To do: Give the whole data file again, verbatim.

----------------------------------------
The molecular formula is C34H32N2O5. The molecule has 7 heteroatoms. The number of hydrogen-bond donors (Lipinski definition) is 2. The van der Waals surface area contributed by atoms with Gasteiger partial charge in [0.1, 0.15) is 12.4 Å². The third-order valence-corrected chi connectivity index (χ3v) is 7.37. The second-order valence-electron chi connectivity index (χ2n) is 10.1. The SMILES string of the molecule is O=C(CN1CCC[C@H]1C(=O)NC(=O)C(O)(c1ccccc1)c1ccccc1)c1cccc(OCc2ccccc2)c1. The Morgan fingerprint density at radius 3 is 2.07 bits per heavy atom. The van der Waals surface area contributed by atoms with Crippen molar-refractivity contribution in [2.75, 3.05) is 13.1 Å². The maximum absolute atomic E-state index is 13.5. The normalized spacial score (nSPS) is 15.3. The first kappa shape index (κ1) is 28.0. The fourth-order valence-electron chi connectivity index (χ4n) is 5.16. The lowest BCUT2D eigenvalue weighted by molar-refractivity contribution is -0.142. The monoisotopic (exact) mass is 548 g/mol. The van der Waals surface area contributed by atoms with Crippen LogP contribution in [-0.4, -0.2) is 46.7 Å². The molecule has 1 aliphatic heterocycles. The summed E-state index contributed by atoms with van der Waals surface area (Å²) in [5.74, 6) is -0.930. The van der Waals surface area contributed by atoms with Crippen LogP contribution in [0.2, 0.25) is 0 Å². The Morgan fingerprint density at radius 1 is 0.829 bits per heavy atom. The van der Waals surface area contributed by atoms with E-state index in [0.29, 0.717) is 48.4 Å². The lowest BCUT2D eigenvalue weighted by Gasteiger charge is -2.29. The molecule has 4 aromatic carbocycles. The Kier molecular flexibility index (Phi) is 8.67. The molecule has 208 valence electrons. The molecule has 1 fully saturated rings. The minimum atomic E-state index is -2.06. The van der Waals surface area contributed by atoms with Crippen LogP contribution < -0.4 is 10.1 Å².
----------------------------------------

The molecular formula is C34H32N2O5. The molecule has 7 heteroatoms. The number of hydrogen-bond donors (Lipinski definition) is 2. The van der Waals surface area contributed by atoms with Gasteiger partial charge in [0.1, 0.15) is 12.4 Å². The third-order valence-corrected chi connectivity index (χ3v) is 7.37. The second-order valence-electron chi connectivity index (χ2n) is 10.1. The SMILES string of the molecule is O=C(CN1CCC[C@H]1C(=O)NC(=O)C(O)(c1ccccc1)c1ccccc1)c1cccc(OCc2ccccc2)c1. The Morgan fingerprint density at radius 3 is 2.07 bits per heavy atom. The van der Waals surface area contributed by atoms with Crippen molar-refractivity contribution in [2.75, 3.05) is 13.1 Å². The maximum absolute atomic E-state index is 13.5. The normalized spacial score (nSPS) is 15.3. The first kappa shape index (κ1) is 28.0. The fourth-order valence-electron chi connectivity index (χ4n) is 5.16. The lowest BCUT2D eigenvalue weighted by molar-refractivity contribution is -0.142. The monoisotopic (exact) mass is 548 g/mol. The van der Waals surface area contributed by atoms with Crippen LogP contribution in [-0.4, -0.2) is 46.7 Å². The molecule has 1 aliphatic heterocycles. The summed E-state index contributed by atoms with van der Waals surface area (Å²) in [5.74, 6) is -0.930. The van der Waals surface area contributed by atoms with Crippen LogP contribution in [0.2, 0.25) is 0 Å². The Morgan fingerprint density at radius 1 is 0.829 bits per heavy atom. The van der Waals surface area contributed by atoms with E-state index in [0.29, 0.717) is 48.4 Å². The lowest BCUT2D eigenvalue weighted by Gasteiger charge is -2.29. The molecule has 4 aromatic carbocycles. The Kier molecular flexibility index (Phi) is 8.67. The molecule has 208 valence electrons. The molecule has 1 fully saturated rings. The minimum atomic E-state index is -2.06. The van der Waals surface area contributed by atoms with Crippen LogP contribution < -0.4 is 10.1 Å².